Al-Ahbash (Arabic: الأحباش‎ / al-aḥbash / English: "The Ethiopians"), also known as the Association of Islamic Charitable Projects (AICP) (Arabic: جمعية المشاريع الخيرية الإسلامية‎ / jam'iyyat al-mashari' al-khayriyya al-Islamiyya)[1] is a Sufi religious movement which was founded in the mid-1980s.[2] The group follow the teachings of Ethiopian scholar Abdullah al-Harari.[2] Due to the group’s origins and activity in Lebanon, the Ahbash have been described as the "activist expression of Lebanese Sufism".[3]

The Association of Islamic Charitable Projects

جمعية المشاريع الخيرية الإسلامية
jam'iyyat al-mashari' al-khayriyya al-Islamiyya
LeaderShaykh Hussam Qaraqira
Beirut, Lebanon
IdeologyReligious pluralism
ReligionSunni Islam (Ash'ari, Sufi)


The Association of Islamic Charitable Projects was founded in the 1930s by Ahmad al-Ajuz,[4] According to Gary Gambill the AICP arrived in Lebanon in the 1950s, where he says "they blended Sunni and Shi'a theology with Sufi spiritualism into a doctrinal eclecticism that preached nonviolence and political quietism".[5] The AICP remained without a leader until the 1980s when Abdullah al-Harari became the nominal head of the organization.[6] and was taken over by Al-Ahbash in 1983.[3]

Al-Ahbash was founded in the suburb of Bourj Abu Haidar, in West Beirut, as a small philanthropic and spiritualist movement among the Sunni lower classes.[3] From there they spread throughout Lebanon to Tripoli, Akkar and Iqlim Al-Kharrub in the Chouf, where they founded educational and religious institutions.[7] Beginning in the 1990s, Ahbash propelled from a minority group to the largest Sunni religious organization in Lebanon mainly due to Syrian government backing[8]—having close links to Syrian intelligence.[9] The Syrians supported and promoted the Ahbash in order to limit the influence of radical and fundamentalist Sunni movements in Lebanon.[10][11][12] There growth was also aided by the forcible seizure and control of many prominent mosques in West Beirut in the early 1980s, despite the protests of Dar al-Fatwa (the official body for Lebanon's Sunni Muslims).[10][11] At the end of the 1990s there were close to 250,000 Ahbash members worldwide, according to a high-ranking Ahbash activist.[1] While the Ahbash still owe their original growth to the Syrians, politically, they are in an undeclared alliance with Mustaqbal, perhaps for reasons of current political expediency.[13]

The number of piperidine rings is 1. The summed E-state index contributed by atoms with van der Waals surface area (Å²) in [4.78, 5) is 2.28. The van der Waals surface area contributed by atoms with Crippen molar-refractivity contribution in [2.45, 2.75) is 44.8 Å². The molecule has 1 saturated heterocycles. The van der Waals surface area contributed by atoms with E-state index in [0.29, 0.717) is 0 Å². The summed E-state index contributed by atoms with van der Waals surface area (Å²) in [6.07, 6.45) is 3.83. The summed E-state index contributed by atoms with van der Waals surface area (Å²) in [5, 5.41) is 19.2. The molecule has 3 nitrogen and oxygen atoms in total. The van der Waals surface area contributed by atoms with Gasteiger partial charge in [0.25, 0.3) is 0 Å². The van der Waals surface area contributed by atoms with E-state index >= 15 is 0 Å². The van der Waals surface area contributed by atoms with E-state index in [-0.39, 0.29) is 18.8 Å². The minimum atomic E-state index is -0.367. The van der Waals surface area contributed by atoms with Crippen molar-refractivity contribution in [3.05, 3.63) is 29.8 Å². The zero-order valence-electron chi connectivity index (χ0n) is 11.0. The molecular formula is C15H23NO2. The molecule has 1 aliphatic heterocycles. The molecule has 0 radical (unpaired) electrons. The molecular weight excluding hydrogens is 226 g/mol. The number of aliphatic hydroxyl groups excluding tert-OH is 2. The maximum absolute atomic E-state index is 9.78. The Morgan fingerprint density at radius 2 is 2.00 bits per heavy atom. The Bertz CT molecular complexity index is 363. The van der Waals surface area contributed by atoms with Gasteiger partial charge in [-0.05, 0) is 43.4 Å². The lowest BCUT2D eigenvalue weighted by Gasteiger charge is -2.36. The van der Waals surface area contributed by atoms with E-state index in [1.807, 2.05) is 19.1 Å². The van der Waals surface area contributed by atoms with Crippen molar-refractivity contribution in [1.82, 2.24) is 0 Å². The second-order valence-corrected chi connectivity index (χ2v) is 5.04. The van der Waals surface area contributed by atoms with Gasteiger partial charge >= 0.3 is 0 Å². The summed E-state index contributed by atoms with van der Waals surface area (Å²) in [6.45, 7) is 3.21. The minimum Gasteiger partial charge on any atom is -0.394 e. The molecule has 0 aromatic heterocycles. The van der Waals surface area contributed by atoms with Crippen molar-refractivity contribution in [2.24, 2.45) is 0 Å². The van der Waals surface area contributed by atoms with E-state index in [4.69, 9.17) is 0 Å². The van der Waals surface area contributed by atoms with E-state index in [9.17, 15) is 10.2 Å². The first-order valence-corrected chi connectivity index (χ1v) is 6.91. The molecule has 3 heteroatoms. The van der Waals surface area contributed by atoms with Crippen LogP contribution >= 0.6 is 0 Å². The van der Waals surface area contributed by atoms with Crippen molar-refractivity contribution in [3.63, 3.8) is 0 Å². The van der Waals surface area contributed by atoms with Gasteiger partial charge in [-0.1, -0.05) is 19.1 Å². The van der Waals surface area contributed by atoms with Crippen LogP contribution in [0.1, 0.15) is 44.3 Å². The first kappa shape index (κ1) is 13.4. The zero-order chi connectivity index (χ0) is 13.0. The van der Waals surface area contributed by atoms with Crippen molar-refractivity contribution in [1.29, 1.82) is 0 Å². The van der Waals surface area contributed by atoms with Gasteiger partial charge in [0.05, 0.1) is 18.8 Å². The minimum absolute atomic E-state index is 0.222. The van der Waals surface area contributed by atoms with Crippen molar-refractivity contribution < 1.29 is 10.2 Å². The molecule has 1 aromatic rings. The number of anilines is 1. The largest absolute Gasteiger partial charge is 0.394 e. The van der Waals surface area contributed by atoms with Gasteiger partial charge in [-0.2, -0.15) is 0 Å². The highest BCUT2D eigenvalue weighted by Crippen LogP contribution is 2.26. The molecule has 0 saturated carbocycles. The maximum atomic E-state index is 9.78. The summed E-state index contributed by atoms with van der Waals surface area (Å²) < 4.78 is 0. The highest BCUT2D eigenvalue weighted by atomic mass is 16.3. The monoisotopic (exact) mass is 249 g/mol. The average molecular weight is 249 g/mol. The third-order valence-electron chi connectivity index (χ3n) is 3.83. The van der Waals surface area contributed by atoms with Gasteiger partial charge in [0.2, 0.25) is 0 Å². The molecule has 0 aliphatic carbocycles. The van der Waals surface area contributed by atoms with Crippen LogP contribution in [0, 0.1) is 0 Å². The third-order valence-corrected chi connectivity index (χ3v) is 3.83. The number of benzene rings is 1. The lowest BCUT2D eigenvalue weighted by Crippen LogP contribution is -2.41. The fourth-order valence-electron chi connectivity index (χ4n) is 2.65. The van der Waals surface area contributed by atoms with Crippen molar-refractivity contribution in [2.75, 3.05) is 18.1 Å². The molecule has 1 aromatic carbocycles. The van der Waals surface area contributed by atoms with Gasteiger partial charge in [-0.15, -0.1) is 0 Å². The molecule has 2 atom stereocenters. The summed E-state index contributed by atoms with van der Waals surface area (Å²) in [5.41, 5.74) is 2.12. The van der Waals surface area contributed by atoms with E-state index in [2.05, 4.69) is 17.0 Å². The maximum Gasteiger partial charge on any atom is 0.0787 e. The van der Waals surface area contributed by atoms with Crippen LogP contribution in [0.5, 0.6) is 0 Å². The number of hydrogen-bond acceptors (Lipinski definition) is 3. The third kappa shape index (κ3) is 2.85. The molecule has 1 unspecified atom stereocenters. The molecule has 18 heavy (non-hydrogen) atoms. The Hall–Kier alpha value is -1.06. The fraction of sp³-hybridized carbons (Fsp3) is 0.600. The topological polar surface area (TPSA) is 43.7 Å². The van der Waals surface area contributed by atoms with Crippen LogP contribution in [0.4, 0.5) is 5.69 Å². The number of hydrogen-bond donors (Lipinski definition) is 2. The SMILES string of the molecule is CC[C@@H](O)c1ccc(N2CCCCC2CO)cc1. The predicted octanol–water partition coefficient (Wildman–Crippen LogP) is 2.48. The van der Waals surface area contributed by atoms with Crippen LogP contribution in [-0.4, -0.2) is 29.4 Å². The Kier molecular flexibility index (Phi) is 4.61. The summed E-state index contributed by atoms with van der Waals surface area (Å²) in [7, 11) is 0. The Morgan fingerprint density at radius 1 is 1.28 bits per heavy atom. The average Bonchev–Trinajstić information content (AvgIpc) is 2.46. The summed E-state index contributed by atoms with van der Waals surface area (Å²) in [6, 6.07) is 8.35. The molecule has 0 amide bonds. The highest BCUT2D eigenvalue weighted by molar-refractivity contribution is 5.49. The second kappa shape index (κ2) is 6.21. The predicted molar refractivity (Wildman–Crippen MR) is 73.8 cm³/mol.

Several public figures became Ahbash members when it emerged in France beginning in 1991, such as rapper Kery James or Abd Samad Moussaoui.[14]

In 1995, members of a Salafi jihadi group called "Osbat al-Ansar" killed the leader of Al-Ahbash, Sheikh Nizar Halabi,[3][15] who was reportedly being groomed by the Syrians to become Lebanon's Grand Mufti.[11] His murder led to a heavy-handed Syrian response—concluding with the gruesome public execution of his assassins in 1997.[16]

It has been compared to the Turkish Gülen movement.[17]

Religious beliefs

Al-Ahbash beliefs are an interpretation of Islam combining elements of Sunni Islam and Sufism. Their religious ideology is very much in line with the traditional Sunni doctrines, although the groups sometimes unrestrained use of takfir has brought them under dissension by the wider Islamic community.[3] Al-Ahbash follows the Shafi school and Ash'ari theology, their Sufi aspect is derived from the Rifa'i brotherhood.[8] The group rejects Islamist figures such as Ibn Taymiyyah, Muhammad ibn Abd al-Wahhab and Sayyid Qutb. It advocates Islamic pluralism, and opposition to political activism (its slogan is "the resounding voice of moderation").[3] It also promotes its beliefs internationally through a major internet presence and regional offices, notably in the United States.[18]

Doctrinal aspects


Shaykh Habashi's syncretic teachings draw upon a conflation of different branches of Islamic theology, and thereby elude unambiguous classification. In an address to his followers, Shaykh Habashi stated that "[w]e are Ash'aris and Shafi'is. The Ash'ariyya is the basis of our belief, and the Shfi'iyya is our daily code."[1] According to Thomas Pierret, Ahbash's ideology "can be termed "neo-tradionalist", in that it aims to preserve the Islamic heritage of the Ottoman era[8] - which they consider themselves to be the inheritors."[18]